Amid persisting criticism of the current administration’s human rights record, Foreign Minister Dr Mohamed Asim announced Monday that the Maldives will seek a third term as a member of the United Nations Human Rights Council.
“Our membership of the council, and our close partnership with the UN human rights mechanism helped to consolidate democracy in the Maldives,” he said at the high-level segment of the council’s 34th session in Geneva.
“Our democratic transition and strengthening of human rights have benefitted from the engagement we have had with the international community, in particular, the United Nations system,” he added, citing the launching of a national human rights action framework in the Maldives in December and plans to formulate a comprehensive action plan with 14 priority outcome areas.
Despite Asim’s suggestion that democracy has been consolidated in the Maldives, the curtailment of fundamental rights and the widely condemned imprisonment of opposition leaders during President Abdulla Yameen’s three-year administration has prompted fears of an “authoritarian reversal.”
The Maldives will compete for one of four seats on the council along with Afghanistan, Malaysia, Fiji, Nepal, Pakistan and Qatar.
The election will take place in September during the UN General Assembly in New York.
Shahindha Ismail, executive director of Maldivian Democracy Network, told the Maldives Independent that the NGO welcomes the candidacy as a group advocating for human rights.
“[But] HRC members should better understand what we talk about when we talk about maintaining the moratorium on the death penalty,” she said.
“The Maldives remaining in the council gives us new hope that our advocacy to restore freedoms in the country, such as positive amendments to the Defamation Act and restrictions to freedom of assembly.”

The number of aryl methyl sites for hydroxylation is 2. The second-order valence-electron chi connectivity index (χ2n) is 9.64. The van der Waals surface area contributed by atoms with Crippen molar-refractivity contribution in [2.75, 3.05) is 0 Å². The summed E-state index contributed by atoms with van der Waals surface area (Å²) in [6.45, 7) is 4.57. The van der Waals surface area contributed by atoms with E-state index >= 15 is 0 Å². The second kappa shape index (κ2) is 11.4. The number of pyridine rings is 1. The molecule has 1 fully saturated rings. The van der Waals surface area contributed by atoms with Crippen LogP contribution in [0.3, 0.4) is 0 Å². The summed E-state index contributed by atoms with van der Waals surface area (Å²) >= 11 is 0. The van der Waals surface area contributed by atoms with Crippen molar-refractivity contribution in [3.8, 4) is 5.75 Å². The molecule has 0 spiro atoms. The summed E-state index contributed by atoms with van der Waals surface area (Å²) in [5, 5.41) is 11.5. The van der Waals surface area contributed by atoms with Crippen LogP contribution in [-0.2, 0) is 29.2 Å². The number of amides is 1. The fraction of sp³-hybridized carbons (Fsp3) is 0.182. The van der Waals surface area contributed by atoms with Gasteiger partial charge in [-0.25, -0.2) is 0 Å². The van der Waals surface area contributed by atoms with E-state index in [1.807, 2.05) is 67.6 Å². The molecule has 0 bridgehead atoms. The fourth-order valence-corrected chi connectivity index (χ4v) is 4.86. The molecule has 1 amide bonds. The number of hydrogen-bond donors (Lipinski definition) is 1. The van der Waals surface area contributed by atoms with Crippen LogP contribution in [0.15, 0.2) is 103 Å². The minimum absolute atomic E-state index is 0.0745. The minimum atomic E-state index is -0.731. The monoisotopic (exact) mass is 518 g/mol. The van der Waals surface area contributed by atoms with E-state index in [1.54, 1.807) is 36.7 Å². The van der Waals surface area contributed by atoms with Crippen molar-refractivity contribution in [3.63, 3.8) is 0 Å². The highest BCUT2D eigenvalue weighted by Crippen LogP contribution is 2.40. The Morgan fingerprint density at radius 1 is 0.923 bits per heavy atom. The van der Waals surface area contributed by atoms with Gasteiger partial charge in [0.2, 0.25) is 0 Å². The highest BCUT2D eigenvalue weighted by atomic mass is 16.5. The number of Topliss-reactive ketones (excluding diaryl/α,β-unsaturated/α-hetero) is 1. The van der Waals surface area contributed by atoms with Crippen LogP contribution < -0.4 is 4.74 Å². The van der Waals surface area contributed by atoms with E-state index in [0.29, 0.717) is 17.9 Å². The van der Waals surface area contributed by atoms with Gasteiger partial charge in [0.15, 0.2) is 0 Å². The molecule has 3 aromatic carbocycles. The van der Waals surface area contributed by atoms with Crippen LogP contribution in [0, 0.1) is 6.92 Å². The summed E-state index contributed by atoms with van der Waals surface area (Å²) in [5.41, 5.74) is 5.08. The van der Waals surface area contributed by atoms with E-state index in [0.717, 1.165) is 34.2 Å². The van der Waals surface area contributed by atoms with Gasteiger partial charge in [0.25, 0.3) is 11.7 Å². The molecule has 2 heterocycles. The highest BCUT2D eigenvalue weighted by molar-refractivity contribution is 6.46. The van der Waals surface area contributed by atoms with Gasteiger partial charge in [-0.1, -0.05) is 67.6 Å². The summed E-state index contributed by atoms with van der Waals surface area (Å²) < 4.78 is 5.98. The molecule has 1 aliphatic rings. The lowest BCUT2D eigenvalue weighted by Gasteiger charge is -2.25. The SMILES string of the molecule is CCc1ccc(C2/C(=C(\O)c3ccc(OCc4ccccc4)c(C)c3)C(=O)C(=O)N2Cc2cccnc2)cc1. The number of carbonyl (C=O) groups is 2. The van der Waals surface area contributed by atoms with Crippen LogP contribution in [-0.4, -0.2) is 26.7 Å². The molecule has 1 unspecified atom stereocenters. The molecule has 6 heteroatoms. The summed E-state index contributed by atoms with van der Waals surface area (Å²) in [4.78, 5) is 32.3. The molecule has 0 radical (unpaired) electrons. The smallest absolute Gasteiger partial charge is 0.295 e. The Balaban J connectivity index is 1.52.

The government’s plans to reintroduce the death penalty after a 60-year moratorium, the recriminalisation of defamation, and a ban on street protests in Malé were among issues flagged by Amnesty International in its 2016 annual report.
Since its election to the Human Rights Council in 2010, the Maldives has been one of its most active members.
In contrast to events at home, the Maldives has advocated for human rights, sponsoring several resolutions on freedom of expression and assembly, and judicial independence.
In June 2015, the Maldives was one of the main sponsors of a resolution urging states to ensure the independence of judges and lawyers and impartiality of prosecutors.
The move came amid widespread condemnation of the judiciary following the jailing of key political figures, including former President Mohamed Nasheed.
Since 2012, the Maldives has failed to respond to appeals by UN experts on the promotion and protection of the rights to freedom of opinion and expression, the rights to freedom of peaceful assembly and of association and on the situation of human rights defenders to stop the use of excessive force against protesters and the intimidation and harassment of human rights defenders.
Source URL: Maldives Independent